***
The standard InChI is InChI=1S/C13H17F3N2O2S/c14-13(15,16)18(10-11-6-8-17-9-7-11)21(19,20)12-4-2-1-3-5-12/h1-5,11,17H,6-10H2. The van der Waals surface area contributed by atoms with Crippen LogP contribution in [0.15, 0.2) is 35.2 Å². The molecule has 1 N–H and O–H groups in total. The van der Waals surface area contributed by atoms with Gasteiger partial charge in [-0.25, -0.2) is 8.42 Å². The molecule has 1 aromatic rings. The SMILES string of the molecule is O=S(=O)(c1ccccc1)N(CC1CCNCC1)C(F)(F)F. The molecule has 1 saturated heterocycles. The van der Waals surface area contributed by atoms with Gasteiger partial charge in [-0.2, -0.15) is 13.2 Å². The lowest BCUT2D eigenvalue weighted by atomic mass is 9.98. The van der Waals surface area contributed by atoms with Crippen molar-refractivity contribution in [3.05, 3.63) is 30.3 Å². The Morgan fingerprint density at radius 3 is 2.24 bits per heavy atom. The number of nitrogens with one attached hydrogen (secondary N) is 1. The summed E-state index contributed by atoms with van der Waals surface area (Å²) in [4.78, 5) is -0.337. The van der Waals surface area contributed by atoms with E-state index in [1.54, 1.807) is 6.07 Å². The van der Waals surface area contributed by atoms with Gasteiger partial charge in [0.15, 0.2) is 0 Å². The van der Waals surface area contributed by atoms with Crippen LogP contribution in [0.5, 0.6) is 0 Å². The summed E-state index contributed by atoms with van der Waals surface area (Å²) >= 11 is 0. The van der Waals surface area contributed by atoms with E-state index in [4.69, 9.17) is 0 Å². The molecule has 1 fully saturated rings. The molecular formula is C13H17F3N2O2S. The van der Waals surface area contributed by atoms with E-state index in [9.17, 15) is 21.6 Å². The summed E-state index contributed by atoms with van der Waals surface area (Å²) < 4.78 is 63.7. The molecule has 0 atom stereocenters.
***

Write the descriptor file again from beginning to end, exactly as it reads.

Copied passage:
The standard InChI is InChI=1S/C13H17F3N2O2S/c14-13(15,16)18(10-11-6-8-17-9-7-11)21(19,20)12-4-2-1-3-5-12/h1-5,11,17H,6-10H2. The van der Waals surface area contributed by atoms with Crippen LogP contribution in [0.15, 0.2) is 35.2 Å². The molecule has 1 N–H and O–H groups in total. The van der Waals surface area contributed by atoms with Gasteiger partial charge in [-0.25, -0.2) is 8.42 Å². The molecule has 1 aromatic rings. The SMILES string of the molecule is O=S(=O)(c1ccccc1)N(CC1CCNCC1)C(F)(F)F. The molecule has 1 saturated heterocycles. The van der Waals surface area contributed by atoms with Gasteiger partial charge in [-0.2, -0.15) is 13.2 Å². The lowest BCUT2D eigenvalue weighted by atomic mass is 9.98. The van der Waals surface area contributed by atoms with Crippen molar-refractivity contribution in [3.05, 3.63) is 30.3 Å². The Morgan fingerprint density at radius 3 is 2.24 bits per heavy atom. The number of nitrogens with one attached hydrogen (secondary N) is 1. The summed E-state index contributed by atoms with van der Waals surface area (Å²) in [4.78, 5) is -0.337. The van der Waals surface area contributed by atoms with E-state index in [1.54, 1.807) is 6.07 Å². The van der Waals surface area contributed by atoms with Gasteiger partial charge in [0.15, 0.2) is 0 Å². The van der Waals surface area contributed by atoms with Crippen LogP contribution in [0.5, 0.6) is 0 Å². The summed E-state index contributed by atoms with van der Waals surface area (Å²) >= 11 is 0. The van der Waals surface area contributed by atoms with E-state index in [4.69, 9.17) is 0 Å². The molecule has 1 fully saturated rings. The molecular formula is C13H17F3N2O2S. The van der Waals surface area contributed by atoms with E-state index in [9.17, 15) is 21.6 Å². The summed E-state index contributed by atoms with van der Waals surface area (Å²) < 4.78 is 63.7. The molecule has 0 atom stereocenters.